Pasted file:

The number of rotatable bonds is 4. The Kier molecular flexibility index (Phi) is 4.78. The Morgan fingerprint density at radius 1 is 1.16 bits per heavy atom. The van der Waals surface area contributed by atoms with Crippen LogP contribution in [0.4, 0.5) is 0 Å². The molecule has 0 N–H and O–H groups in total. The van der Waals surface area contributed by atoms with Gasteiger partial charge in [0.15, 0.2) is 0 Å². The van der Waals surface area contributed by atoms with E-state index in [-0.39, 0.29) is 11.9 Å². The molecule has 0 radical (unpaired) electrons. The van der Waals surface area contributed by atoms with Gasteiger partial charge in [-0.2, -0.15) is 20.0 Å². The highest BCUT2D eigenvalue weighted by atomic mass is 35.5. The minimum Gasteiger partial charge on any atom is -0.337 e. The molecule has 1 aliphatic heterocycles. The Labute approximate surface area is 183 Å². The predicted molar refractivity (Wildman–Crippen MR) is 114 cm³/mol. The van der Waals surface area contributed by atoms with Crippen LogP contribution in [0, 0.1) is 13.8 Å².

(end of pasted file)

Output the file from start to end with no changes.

The number of rotatable bonds is 4. The Kier molecular flexibility index (Phi) is 4.78. The Morgan fingerprint density at radius 1 is 1.16 bits per heavy atom. The van der Waals surface area contributed by atoms with Crippen LogP contribution in [0.4, 0.5) is 0 Å². The molecule has 0 N–H and O–H groups in total. The van der Waals surface area contributed by atoms with Gasteiger partial charge in [0.15, 0.2) is 0 Å². The van der Waals surface area contributed by atoms with E-state index in [-0.39, 0.29) is 11.9 Å². The molecule has 0 radical (unpaired) electrons. The van der Waals surface area contributed by atoms with Gasteiger partial charge in [-0.2, -0.15) is 20.0 Å². The highest BCUT2D eigenvalue weighted by atomic mass is 35.5. The minimum Gasteiger partial charge on any atom is -0.337 e. The molecule has 1 aliphatic heterocycles. The Labute approximate surface area is 183 Å². The predicted molar refractivity (Wildman–Crippen MR) is 114 cm³/mol. The van der Waals surface area contributed by atoms with Crippen LogP contribution in [0, 0.1) is 13.8 Å².